IRRADIATION AS A METHOD TO SATISFY QUARANTINE REGULATIONS IN TRADE IN TROPICAL FRUITS

P. Loaharanu
Agricultural exports, including tropical fruits and vegetables, are important sources of foreign exchange for many developing countries. These fresh commodities from countries endemic with quarantine pests, especially fruit fly of the Tephritidae family, have to be treated to satisfy strict regulations on plant protection and quarantine in certain major importing countries, e.g. Australia, Japan, and the U.S.A. The prohibition of ethylene dibromide (EDB) as a food fumigant by the U.S. Environmental Protection Agency in 1984 followed by Japan's Ministry of Agriculture, Forestry and Fisheries in 1987, have jeopardized trade in fresh fruits and vegetables originating from tropical and sub-tropical countries. Alternative treatments to satisfy quarantine regulations such as vapour and dry heat treatment, chilling, fumigation by methyl bromide, phosphine, and cyanide are commodity specific and have been used with limited degrees of success.

Irradiation by gamma rays has been demonstrated as a viable alternative to a wide variety of fruits and vegetables. The USDA Animal-Plant Health Inspection Service (APHIS) has accepted irradiation as a quarantine treatment against various species of fruit fly infesting Hawaiian papaya in early 1989. The North American Plant Protection Organization (NAPPO) which includes Canada, Mexico and the U.S.A. has also accepted irradiation as a quarantine treatment of fresh fruits and vegetables in late 1989.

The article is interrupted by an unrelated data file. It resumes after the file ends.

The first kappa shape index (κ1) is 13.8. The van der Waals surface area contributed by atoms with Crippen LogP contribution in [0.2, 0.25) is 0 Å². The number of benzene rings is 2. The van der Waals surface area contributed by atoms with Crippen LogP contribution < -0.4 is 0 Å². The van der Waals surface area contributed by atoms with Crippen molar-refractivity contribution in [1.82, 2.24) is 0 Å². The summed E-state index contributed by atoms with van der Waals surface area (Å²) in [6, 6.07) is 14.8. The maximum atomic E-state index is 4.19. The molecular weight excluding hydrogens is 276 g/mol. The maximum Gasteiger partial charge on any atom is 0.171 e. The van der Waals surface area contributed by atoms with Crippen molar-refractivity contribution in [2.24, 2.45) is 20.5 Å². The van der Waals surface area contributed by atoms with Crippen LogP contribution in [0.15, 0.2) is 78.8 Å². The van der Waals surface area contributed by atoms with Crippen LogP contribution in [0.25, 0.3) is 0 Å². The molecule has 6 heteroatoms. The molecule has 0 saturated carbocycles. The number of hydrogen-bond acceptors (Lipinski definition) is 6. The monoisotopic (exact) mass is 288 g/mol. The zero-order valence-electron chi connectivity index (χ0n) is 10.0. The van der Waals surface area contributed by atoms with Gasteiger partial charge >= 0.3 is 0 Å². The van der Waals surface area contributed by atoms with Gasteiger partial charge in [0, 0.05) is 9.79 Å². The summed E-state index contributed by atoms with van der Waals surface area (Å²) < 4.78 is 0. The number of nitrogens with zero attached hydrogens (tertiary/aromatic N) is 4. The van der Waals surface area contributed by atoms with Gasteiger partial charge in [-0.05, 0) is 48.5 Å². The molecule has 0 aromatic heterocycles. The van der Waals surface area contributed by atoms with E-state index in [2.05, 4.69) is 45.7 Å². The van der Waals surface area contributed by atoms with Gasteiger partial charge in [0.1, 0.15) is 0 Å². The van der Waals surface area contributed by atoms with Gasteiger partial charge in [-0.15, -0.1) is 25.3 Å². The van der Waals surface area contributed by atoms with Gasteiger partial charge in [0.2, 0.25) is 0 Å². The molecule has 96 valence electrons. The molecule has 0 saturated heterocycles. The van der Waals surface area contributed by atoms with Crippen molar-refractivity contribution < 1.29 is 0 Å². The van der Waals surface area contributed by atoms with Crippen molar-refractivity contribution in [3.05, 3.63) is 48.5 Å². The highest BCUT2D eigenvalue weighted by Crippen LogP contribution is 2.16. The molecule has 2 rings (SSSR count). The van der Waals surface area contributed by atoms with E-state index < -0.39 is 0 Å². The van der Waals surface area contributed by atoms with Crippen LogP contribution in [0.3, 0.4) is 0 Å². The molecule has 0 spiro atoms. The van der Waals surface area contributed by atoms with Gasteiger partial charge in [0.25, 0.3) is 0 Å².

A review will be made on the status of research and development on irradiation as a quarantine treatment especially as a viable method to overcome trade barriers on tropical fruits. Research carried out under the sponsorship of FAO and IAEA in the past five years demonstrated that a minimum radiation dose of 150 Gy is effective to disinfest fruits and vegetables against all species of fruit fly tested without affecting the quality of host commodities.

A minimum dose of 300 Gy is effective against mango seed weevil, mites and other insects which are subjected to quarantine restrictions in certain importing countries. An international protocol to demonstrate the efficacy of irradiation as a quarantine treatment on a practical scale will be described. The status of worldwide acceptance of this technology for food processing especially in market testings of irradiated mangoes and papaya in the U.S.A. will also be discussed.

Loaharanu, P. (1992). IRRADIATION AS A METHOD TO SATISFY QUARANTINE REGULATIONS IN TRADE IN TROPICAL FRUITS. Acta Hortic. 321, 837-849
DOI: 10.17660/ActaHortic.1992.321.106
https://doi.org/10.17660/ActaHortic.1992.321.106

Acta Horticulturae